International studies continues to innovate

By CAO DEJUN / 07-04-2024 / Chinese Social Sciences Today

The international community Photo: TUCHONG

The establishment of the first chair of international relations at the University of Wales in 1919 marked the emergence of international studies as an independent academic discipline. Over the following century, international studies has evolved from a single discipline towards an interdisciplinary field, fostering paradigm innovation through dialogue and integration with other disciplines.


The knowledge accumulation and disciplinary construction of international studies is significantly influenced by international circumstances, with research focus often shifting alongside transitions in global political power. The development of the discipline has experienced three key milestones.

The first milestone occurred with the outbreak of the two World Wars, during which the focus of international studies was on Europe. The complex interactions and disputes among European powers served as abundant material for studying international relations history, international law, and international strategy, giving rise to a general consensus on the principle of balance of power. In the aftermath of the devastating First World War, Europe began to reflect on the limitations of balance of power. Driven by globalization, idealism came to prominence in international studies. As idealism was sharply criticized by Edward Carr, however, realism began to prevail. 

The second milestone occurred with the end of the Cold War, which fundamentally transformed the structure of the international system. The Cold War marked the first major ideological confrontation in human history, with the distribution of power becoming a key variable in the international system. The Cold War structure began to fragment and disintegrate in the 1980s with the rise of theories such as neoliberal institutionalism, international political economy, neo-Marxism, critical theory, and constructivism, reflecting the diversity and non-structural processes of the realities of international relations. The Cold War ended with the dissolution of the Soviet Union, highlighting the importance of peaceful evolution and value revolutions.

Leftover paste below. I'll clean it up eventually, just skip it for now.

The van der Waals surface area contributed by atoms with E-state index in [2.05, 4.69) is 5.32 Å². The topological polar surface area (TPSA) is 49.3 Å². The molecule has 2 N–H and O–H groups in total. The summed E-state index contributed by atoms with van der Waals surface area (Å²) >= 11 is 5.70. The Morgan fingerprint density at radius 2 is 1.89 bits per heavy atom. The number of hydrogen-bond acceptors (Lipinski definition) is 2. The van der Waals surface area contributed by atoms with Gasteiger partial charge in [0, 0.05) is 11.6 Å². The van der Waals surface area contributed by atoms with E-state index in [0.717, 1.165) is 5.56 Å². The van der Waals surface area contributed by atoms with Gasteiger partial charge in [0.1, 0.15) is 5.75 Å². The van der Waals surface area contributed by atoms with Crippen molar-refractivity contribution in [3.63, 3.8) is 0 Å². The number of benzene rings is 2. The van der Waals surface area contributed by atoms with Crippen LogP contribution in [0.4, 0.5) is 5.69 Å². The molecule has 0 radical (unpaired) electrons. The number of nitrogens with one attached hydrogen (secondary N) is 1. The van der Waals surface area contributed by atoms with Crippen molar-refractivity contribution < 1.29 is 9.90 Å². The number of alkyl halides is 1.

The third milestone is represented by the rise of China and the emergence of non-Western international studies. Since the 2008 financial crisis and the Beijing Olympics, the Western community of international studies has called for the introduction of non-Western experience.  International relations today have extended beyond the scope of sovereignty, with numerous new phenomena emerging at the subnational and supranational levels and constituting new research topics, such as the long-term desecuritization of Japan and Germany, the multi-layered governance of the European Union, transboundary ethnic identity recognition, global climate governance networks, and the localization of international norms.

New perspectives

Future-oriented international studies aims to address major real-world issues and contribute new perspectives to the structure of human knowledge.

First, international studies is an independent discipline. Although it is enriched by borrowing intellectual frameworks from economics, military science, sociology, and many other disciplines, its interdisciplinary nature does not necessarily undermine its independence. While disciplines such as psychology and history are increasingly integrated into the research agenda of international studies, clear boundaries exist between them: there is no unified political or ideological market among nations. For instance, although history can offer coherent explanations of the records of political processes within the scope of sovereignty, it must consider the special significance of anarchy in the history of international relations.

Second, international studies has become less focused on statehood. In recent years, the field has advocated for understanding the microscopic foundations of human nature and psychology as well as examining discursive narratives and ontological security. International political economy is no longer limited to the relations between sovereign states, as capital and currency unions, global value chains, mega economic and trade groups, and non-governmental organizations all transcend sovereign boundaries.

Third, international studies is shifting towards the study of world politics which holds that actors with material resources (individuals or groups) perceive one another in ways that shape different forms of resource and institutional integration. Throughout the history of international relations, competitive world wars and value-based peaceful evolution have failed to bring about the integration of heterogeneous civilizations. Amid global changes of a magnitude not seen in a century, research on world politics must respond to the “commonality” entailed by building a community with a shared future for mankind, which requires jointly confronting problems, working together to devise solutions, and sharing benefits among all participants.

Cao Dejun is an associate professor from the School of International Studies at Renmin University of China.